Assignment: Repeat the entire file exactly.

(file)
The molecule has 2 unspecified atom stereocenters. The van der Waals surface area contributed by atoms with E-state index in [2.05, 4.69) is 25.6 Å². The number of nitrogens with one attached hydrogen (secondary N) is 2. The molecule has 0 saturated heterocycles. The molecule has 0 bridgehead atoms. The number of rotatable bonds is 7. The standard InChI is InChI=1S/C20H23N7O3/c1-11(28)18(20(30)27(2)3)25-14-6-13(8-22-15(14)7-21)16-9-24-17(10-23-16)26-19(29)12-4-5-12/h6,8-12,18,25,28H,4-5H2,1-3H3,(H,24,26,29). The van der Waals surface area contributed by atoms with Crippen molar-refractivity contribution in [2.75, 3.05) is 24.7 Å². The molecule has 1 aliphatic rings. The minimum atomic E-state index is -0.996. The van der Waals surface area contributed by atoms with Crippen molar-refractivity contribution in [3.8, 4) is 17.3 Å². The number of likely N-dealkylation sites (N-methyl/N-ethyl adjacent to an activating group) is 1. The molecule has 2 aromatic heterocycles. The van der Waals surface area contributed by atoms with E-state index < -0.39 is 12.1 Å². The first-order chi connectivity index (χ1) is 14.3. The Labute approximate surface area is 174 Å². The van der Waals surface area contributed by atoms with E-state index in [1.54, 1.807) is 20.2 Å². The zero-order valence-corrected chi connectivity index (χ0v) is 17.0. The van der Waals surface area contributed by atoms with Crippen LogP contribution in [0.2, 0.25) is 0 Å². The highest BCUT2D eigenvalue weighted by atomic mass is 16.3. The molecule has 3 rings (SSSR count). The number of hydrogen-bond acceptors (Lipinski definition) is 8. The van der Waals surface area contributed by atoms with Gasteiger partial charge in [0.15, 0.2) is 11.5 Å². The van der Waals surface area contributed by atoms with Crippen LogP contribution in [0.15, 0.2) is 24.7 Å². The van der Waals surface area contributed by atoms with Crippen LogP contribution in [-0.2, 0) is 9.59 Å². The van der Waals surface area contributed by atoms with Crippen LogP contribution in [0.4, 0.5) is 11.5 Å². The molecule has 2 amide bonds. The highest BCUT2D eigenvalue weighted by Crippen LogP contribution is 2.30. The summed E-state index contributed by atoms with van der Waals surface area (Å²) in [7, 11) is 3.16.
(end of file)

The molecule has 2 unspecified atom stereocenters. The van der Waals surface area contributed by atoms with E-state index in [2.05, 4.69) is 25.6 Å². The number of nitrogens with one attached hydrogen (secondary N) is 2. The molecule has 0 saturated heterocycles. The molecule has 0 bridgehead atoms. The number of rotatable bonds is 7. The standard InChI is InChI=1S/C20H23N7O3/c1-11(28)18(20(30)27(2)3)25-14-6-13(8-22-15(14)7-21)16-9-24-17(10-23-16)26-19(29)12-4-5-12/h6,8-12,18,25,28H,4-5H2,1-3H3,(H,24,26,29). The van der Waals surface area contributed by atoms with Crippen molar-refractivity contribution in [2.75, 3.05) is 24.7 Å². The molecule has 1 aliphatic rings. The minimum atomic E-state index is -0.996. The van der Waals surface area contributed by atoms with Crippen molar-refractivity contribution in [3.8, 4) is 17.3 Å². The number of likely N-dealkylation sites (N-methyl/N-ethyl adjacent to an activating group) is 1. The molecule has 2 aromatic heterocycles. The van der Waals surface area contributed by atoms with E-state index < -0.39 is 12.1 Å². The first-order chi connectivity index (χ1) is 14.3. The Labute approximate surface area is 174 Å². The van der Waals surface area contributed by atoms with E-state index in [1.54, 1.807) is 20.2 Å². The zero-order valence-corrected chi connectivity index (χ0v) is 17.0. The van der Waals surface area contributed by atoms with Crippen LogP contribution in [0.2, 0.25) is 0 Å². The highest BCUT2D eigenvalue weighted by atomic mass is 16.3. The molecule has 3 rings (SSSR count). The number of hydrogen-bond acceptors (Lipinski definition) is 8. The van der Waals surface area contributed by atoms with Gasteiger partial charge in [0.15, 0.2) is 11.5 Å². The van der Waals surface area contributed by atoms with Crippen LogP contribution in [0.15, 0.2) is 24.7 Å². The van der Waals surface area contributed by atoms with Crippen LogP contribution in [-0.2, 0) is 9.59 Å². The van der Waals surface area contributed by atoms with Crippen LogP contribution in [0.4, 0.5) is 11.5 Å². The molecule has 2 amide bonds. The highest BCUT2D eigenvalue weighted by Crippen LogP contribution is 2.30. The summed E-state index contributed by atoms with van der Waals surface area (Å²) in [7, 11) is 3.16.